We've all heard the news before; healthcare fraud — especially Medicare and insurance fraud — is more common than we think. Fraud occurs in home health, hospitals, physician offices, and other facilities. Healthcare professionals who find themselves potentially entangled in a fraudulent situation should immediately report the suspected abuse to the appropriate authorities.

Home care fraud goes viral

On June 18, The Dallas Morning News reported in an article that 243 healthcare workers from around the nation were indicted on federal charges of Medicare fraud by The Medicare Fraud Strike Force. Reported as the largest such bust in history, the schemes involved a net profit of more than $700 million for the suspects.

From stolen healthcare information, to patient kickbacks and claims for fictitious care, these fraudulent practices will likely result in enormous legal fees, loss of professional licensure, and prison time for defendants.

Fraud happens

We all know that fraud happens, and we also know that, as healthcare providers, we can easily be implicated in fraud if we fail to act or speak out when we witness its occurrence.

If we are clinical providers, we obviously want to focus our attention on patient care. However, many of us do sometimes find ourselves in situations where we gain a certain awareness of the financial and billing aspects of the care that we provide. Meanwhile, others work in positions of management and leadership that allow for intimate knowledge of the inner workings of the healthcare delivery system.

Fraud can occur by design, and sometimes by default or honest error. No matter the cause, if you have awareness of fraud, your silence could be seen as complicity.

Protect yourself

As a healthcare provider, your first duty is to protect your patients and seek the best possible clinical outcome on their behalf. Your next priority is your own safety, and keeping yourself safe from financial, legal and professional harm is pertinent and important.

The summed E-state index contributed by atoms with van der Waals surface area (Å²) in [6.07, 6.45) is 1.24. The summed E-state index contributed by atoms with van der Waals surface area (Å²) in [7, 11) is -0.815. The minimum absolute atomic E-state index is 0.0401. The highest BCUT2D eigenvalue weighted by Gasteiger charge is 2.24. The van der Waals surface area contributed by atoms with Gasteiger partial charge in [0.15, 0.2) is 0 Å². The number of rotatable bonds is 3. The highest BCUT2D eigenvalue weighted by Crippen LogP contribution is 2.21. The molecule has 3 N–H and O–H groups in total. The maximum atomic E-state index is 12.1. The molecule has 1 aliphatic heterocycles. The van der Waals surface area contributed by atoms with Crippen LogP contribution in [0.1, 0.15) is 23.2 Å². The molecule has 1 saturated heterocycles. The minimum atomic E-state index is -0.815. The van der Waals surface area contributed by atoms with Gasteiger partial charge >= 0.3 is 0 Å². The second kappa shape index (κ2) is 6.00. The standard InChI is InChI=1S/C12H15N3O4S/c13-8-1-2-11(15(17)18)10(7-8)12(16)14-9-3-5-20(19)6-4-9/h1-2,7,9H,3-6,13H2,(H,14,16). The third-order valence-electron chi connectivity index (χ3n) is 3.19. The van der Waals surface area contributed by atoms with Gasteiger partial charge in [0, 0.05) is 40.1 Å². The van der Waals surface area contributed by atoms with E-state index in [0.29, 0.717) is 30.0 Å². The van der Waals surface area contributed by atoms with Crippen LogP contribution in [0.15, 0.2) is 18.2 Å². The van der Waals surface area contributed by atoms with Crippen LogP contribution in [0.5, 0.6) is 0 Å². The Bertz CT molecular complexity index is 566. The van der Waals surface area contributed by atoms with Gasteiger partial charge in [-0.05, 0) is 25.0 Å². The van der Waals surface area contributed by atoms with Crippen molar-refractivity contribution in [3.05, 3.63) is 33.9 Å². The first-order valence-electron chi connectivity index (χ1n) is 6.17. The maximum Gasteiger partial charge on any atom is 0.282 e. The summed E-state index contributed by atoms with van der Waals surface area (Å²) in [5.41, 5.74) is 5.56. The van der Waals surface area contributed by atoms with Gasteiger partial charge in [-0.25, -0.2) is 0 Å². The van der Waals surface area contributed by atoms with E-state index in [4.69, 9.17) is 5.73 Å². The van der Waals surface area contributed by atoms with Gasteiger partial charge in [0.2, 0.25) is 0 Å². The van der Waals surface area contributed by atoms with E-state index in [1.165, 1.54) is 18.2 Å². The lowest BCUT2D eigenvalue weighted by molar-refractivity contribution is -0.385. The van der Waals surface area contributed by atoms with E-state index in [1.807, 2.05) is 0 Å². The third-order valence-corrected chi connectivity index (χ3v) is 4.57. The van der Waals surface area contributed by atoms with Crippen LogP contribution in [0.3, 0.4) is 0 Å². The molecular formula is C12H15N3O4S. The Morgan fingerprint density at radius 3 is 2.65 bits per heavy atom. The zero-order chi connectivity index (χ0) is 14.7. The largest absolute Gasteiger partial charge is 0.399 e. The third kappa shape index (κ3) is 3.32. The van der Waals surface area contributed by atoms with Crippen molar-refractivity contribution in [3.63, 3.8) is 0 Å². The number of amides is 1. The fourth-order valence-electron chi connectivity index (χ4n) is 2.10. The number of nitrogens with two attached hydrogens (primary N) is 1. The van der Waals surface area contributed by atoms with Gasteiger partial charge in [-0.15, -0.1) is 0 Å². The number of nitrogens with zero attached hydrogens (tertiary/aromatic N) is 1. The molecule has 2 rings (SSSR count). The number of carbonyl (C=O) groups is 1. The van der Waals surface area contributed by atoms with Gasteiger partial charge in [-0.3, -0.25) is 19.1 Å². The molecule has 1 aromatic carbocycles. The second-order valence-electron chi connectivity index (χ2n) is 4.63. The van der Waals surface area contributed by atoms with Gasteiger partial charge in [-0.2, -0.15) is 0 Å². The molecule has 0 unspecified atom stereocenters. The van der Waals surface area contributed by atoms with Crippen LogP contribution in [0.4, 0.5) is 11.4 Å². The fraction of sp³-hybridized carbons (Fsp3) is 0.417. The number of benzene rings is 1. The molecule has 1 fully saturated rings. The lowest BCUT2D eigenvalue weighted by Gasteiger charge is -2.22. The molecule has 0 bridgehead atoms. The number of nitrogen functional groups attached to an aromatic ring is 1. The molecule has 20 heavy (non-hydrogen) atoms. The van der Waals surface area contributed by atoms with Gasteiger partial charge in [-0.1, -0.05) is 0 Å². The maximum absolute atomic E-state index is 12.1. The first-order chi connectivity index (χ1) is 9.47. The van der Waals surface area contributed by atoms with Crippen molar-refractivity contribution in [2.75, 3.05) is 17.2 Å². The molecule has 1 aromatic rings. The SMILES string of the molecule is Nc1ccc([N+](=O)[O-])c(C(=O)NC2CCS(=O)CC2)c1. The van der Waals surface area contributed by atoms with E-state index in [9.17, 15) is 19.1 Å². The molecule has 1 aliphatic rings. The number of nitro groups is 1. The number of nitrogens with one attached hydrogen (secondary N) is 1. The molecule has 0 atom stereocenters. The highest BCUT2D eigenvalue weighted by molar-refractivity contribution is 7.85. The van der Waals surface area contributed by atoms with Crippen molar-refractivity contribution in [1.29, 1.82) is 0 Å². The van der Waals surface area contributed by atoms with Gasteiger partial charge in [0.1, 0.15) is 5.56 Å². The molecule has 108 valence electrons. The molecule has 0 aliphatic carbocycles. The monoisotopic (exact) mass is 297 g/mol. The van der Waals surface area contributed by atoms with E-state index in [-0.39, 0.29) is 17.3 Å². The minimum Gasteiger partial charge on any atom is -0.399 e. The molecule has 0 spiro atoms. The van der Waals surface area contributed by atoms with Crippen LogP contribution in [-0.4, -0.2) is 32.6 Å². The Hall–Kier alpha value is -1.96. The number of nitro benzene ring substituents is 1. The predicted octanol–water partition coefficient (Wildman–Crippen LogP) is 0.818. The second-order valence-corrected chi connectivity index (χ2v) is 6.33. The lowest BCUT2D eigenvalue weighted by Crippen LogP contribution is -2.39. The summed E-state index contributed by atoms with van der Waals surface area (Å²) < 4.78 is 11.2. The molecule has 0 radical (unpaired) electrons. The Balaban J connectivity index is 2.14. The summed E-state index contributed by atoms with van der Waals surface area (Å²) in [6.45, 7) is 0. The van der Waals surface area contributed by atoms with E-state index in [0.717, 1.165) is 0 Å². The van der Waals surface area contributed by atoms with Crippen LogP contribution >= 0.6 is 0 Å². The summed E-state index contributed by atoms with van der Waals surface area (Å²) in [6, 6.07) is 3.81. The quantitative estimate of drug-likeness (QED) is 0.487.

If you are a healthcare professional who is aware that fraud may be occurring in your workplace, begin the process of reporting your concerns by following the chain of command. If you believe that your direct supervisor may be involved, seek counsel from another individual at that same level of management, or go straight up the ladder to other salient parties.

As a potential whistleblower, you could find yourself targeted for harassment, demotion, or firing, and you could very well be in the position of requiring legal counsel in order to protect your livelihood and professional reputation. If you have suspicions that higher levels of your organization are potentially involved in illegal activity, it would behoove you to report your suspicions to an outside agency or entity, preferably under the guidance of an attorney who is skilled in healthcare law.

On Medscape, an article entitled, "Preparing to Blow the Whistle: A Survival Guide for Nurses," offers excellent guidance that is applicable to both nurses and non-nurses alike.

Telling the truth

The American healthcare system is a vastly complicated behemoth, and there will always be individuals and organizations that try to game the system by committing various types of fraud.

As healthcare providers, we swore oaths to protect and care for our patients. Meanwhile, we also have a moral, ethical and legal responsibility to the society at large in terms of reporting abuses that we witness within our industry. Whether it;s improper coding, the theft of private patient information, or other forms of fraud, we are on the front lines in terms of stopping healthcare fraud at its source.

Telling the truth is an act of courage, especially when we may risk our position or professional standing by speaking out. That courage is laudable, and healthcare whistleblowers can put a stop to egregious practices that undermine patient care, erode trust in the healthcare system, and cost taxpayers astronomical amounts of money.

The truth will set us free.